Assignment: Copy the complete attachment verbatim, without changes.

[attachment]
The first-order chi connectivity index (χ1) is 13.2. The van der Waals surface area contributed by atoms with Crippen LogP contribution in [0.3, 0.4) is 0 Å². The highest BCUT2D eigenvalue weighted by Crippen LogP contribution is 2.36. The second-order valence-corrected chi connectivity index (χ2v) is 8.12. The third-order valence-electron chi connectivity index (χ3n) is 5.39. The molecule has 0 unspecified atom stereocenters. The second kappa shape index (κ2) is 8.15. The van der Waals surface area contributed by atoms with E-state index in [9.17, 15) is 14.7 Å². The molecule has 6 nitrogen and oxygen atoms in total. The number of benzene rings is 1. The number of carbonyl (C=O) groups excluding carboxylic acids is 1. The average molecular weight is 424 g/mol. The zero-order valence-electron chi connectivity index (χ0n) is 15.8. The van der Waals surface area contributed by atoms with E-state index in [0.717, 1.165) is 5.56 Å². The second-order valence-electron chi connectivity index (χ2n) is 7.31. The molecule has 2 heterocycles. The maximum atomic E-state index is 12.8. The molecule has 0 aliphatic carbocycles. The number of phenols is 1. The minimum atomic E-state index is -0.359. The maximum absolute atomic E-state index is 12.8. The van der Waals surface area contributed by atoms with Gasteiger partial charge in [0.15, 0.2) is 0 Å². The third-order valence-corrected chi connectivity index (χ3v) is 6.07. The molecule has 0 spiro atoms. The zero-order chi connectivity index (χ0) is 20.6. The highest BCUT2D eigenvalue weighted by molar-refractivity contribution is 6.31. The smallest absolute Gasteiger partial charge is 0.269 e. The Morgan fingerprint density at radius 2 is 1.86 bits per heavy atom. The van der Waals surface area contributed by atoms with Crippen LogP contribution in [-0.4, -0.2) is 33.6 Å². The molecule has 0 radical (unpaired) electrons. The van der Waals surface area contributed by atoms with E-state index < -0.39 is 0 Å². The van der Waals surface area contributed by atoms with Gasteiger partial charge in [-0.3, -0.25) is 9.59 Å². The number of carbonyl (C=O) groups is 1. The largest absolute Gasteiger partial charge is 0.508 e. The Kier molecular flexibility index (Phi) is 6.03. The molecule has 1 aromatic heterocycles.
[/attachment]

The first-order chi connectivity index (χ1) is 13.2. The van der Waals surface area contributed by atoms with Crippen LogP contribution in [0.3, 0.4) is 0 Å². The highest BCUT2D eigenvalue weighted by Crippen LogP contribution is 2.36. The second-order valence-corrected chi connectivity index (χ2v) is 8.12. The third-order valence-electron chi connectivity index (χ3n) is 5.39. The molecule has 0 unspecified atom stereocenters. The second kappa shape index (κ2) is 8.15. The van der Waals surface area contributed by atoms with E-state index in [9.17, 15) is 14.7 Å². The molecule has 6 nitrogen and oxygen atoms in total. The number of benzene rings is 1. The number of carbonyl (C=O) groups excluding carboxylic acids is 1. The average molecular weight is 424 g/mol. The zero-order valence-electron chi connectivity index (χ0n) is 15.8. The van der Waals surface area contributed by atoms with E-state index in [0.717, 1.165) is 5.56 Å². The second-order valence-electron chi connectivity index (χ2n) is 7.31. The molecule has 2 heterocycles. The maximum atomic E-state index is 12.8. The molecule has 0 aliphatic carbocycles. The number of phenols is 1. The minimum atomic E-state index is -0.359. The maximum absolute atomic E-state index is 12.8. The van der Waals surface area contributed by atoms with Gasteiger partial charge in [0.15, 0.2) is 0 Å². The third-order valence-corrected chi connectivity index (χ3v) is 6.07. The molecule has 0 spiro atoms. The zero-order chi connectivity index (χ0) is 20.6. The highest BCUT2D eigenvalue weighted by molar-refractivity contribution is 6.31. The smallest absolute Gasteiger partial charge is 0.269 e. The Morgan fingerprint density at radius 2 is 1.86 bits per heavy atom. The van der Waals surface area contributed by atoms with Crippen LogP contribution in [-0.4, -0.2) is 33.6 Å². The molecule has 0 radical (unpaired) electrons. The van der Waals surface area contributed by atoms with E-state index < -0.39 is 0 Å². The van der Waals surface area contributed by atoms with Gasteiger partial charge in [-0.3, -0.25) is 9.59 Å². The number of carbonyl (C=O) groups is 1. The largest absolute Gasteiger partial charge is 0.508 e. The Kier molecular flexibility index (Phi) is 6.03. The molecule has 1 aromatic heterocycles.